Multiple Sclerosis is an autoimmune disease that is two to three times as common in women as in men, and tends to be diagnosed in people between the ages of 20 to 50. While the cause of multiple sclerosis is not known—and there are a variety of theories from genetics to geography—many experts are looking at the importance of nutrition in who might be more susceptible to the disease and how they can manage their symptoms.
“I think that most neurologists would say there maybe a specific role for vitamin D, possibly in the management of MS,” said, Thomas Stewart, a co-author of “Dietary Supplements and Multiple Sclerosis: A Health Professional’s Guide” and medical advisor with the Rocky Mountain MS Center. “I would go so far as to say it’s almost unequivocal that vitamin D metabolism is sort of implicated in the pathogenesis of MS—at least for some people.”
The reason for this connection is the positive benefits of vitamin D on the immune system, which attacks the protective coating on the nerve cells when someone has MS, according to Mayo Clinic experts. There is some debate in the medical community about how much vitamin D people should take as a dietary supplement, so it is suggested that you check with your doctor to not only get an adequate amount but also to avoid toxicity.
In addition to vitamin D, Mr. Stewart and other experts also recommend either a diet rich in omega-3 fatty acids or a supplement. “There is little downside to omega-3 fatty acids,” Mr. Stewart said. “A diet low in saturated fat, and the obvious general recommendations to reduce cholesterol and weight.” Also, eliminating smoking can be beneficial for people with MS.
Back in the late 1990s, Elizabeth Yarnell was, by her own admission, ignoring any such dietary advice and literally woke up one day to discover she had multiple sclerosis at age 29. “I was a girl on the go, I skipped meals, and the only food I kept in my house was gummy bears,” she said. When she awoke blind in one eye, her neurologist father scheduled an MRI and the results confirmed his suspicion that his daughter had multiple sclerosis.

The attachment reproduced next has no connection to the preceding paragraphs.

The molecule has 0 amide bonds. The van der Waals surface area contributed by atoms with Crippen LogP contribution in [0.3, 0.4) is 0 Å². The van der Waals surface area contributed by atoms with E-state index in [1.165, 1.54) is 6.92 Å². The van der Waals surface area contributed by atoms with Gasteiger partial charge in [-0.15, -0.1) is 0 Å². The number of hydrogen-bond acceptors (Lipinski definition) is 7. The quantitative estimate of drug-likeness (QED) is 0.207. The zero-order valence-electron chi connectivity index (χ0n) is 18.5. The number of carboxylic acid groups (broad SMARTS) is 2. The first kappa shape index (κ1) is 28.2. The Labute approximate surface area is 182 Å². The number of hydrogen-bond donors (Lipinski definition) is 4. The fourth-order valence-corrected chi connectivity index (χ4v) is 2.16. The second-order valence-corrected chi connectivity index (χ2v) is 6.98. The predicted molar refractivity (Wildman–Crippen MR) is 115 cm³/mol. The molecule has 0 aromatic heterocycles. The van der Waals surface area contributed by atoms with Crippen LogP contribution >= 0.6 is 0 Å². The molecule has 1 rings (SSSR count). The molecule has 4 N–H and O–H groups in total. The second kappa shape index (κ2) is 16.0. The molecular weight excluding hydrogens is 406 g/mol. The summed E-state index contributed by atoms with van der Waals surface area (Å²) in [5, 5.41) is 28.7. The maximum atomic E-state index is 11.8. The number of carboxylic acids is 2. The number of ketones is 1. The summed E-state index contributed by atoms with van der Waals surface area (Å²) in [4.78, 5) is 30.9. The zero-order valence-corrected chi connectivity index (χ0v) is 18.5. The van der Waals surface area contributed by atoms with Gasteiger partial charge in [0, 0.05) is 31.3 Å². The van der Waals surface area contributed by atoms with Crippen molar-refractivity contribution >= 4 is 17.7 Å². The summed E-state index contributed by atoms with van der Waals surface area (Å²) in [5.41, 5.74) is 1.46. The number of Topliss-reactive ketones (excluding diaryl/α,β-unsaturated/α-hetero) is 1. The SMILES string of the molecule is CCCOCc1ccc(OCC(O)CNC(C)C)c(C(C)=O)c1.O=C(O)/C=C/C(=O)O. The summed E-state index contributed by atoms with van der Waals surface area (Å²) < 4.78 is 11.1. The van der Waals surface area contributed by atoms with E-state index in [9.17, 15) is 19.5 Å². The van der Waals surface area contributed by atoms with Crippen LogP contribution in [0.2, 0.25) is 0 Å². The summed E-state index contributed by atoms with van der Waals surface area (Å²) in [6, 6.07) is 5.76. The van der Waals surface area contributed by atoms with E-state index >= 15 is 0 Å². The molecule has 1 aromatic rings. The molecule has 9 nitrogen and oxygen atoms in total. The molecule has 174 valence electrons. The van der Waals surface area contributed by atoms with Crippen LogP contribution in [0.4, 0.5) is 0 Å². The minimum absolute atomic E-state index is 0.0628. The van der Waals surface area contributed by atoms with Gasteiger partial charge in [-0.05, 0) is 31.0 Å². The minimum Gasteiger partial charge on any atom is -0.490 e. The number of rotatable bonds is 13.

Ms. Yarnell’s boyfriend at the time commented that he wasn’t surprised at her diagnosis and told her “to look at your diet.” Rather than take the obvious path to a nutritionist, she began researching food and the chemical reactions, and learning the difference between processed foods and whole foods. While this led the gummy bear lover to become such a shrewd chef that she patented a cooking method and published her own cookbook, she eventually went on to become a naturopathic doctor with a mission to help others with inflammatory autoimmune diseases.
“For a long time, I thought the answer lay in whole foods and avoiding processed foods and cleaning up your body and that very much worked for me,” she said. “I stopped drinking diet Coke and gave up gummy bears completely.” Ms. Yarnell said that her Relapsing Emitting MS went into remission in 2002, and she has been symptom free. Prior to that she was having three symptomatic attacks every two years.
However, her chronically ill son saw a naturopathic doctor and was diagnosed with 41 food sensitivities at age 6. “It was such a life-changing event,” she said. “In two months he gained 15 pounds and grew two inches. His acid reflux disappeared and he began sleeping through the night.”
Now certified in food sensitivities and able to sign up her own patients for the same blood test her son took, Ms. Yarnell is happy to be an example of how diet can change MS. “Basically it is unique to every person,” she said. “Because of that it is hard to make generalizations, but I do feel comfortable saying that you should get tested for food sensitivities and adjust your life accordingly.”
In fact, Ms. Yarnell reports that everyone is sensitive to at least one thing—whether it’s in a food or personal care product. “Nobody I test has no sensitivity,” she said. “Multiple sclerosis is an inflammatory disease so remove the things causing inflammation. My MS clients respond so well.”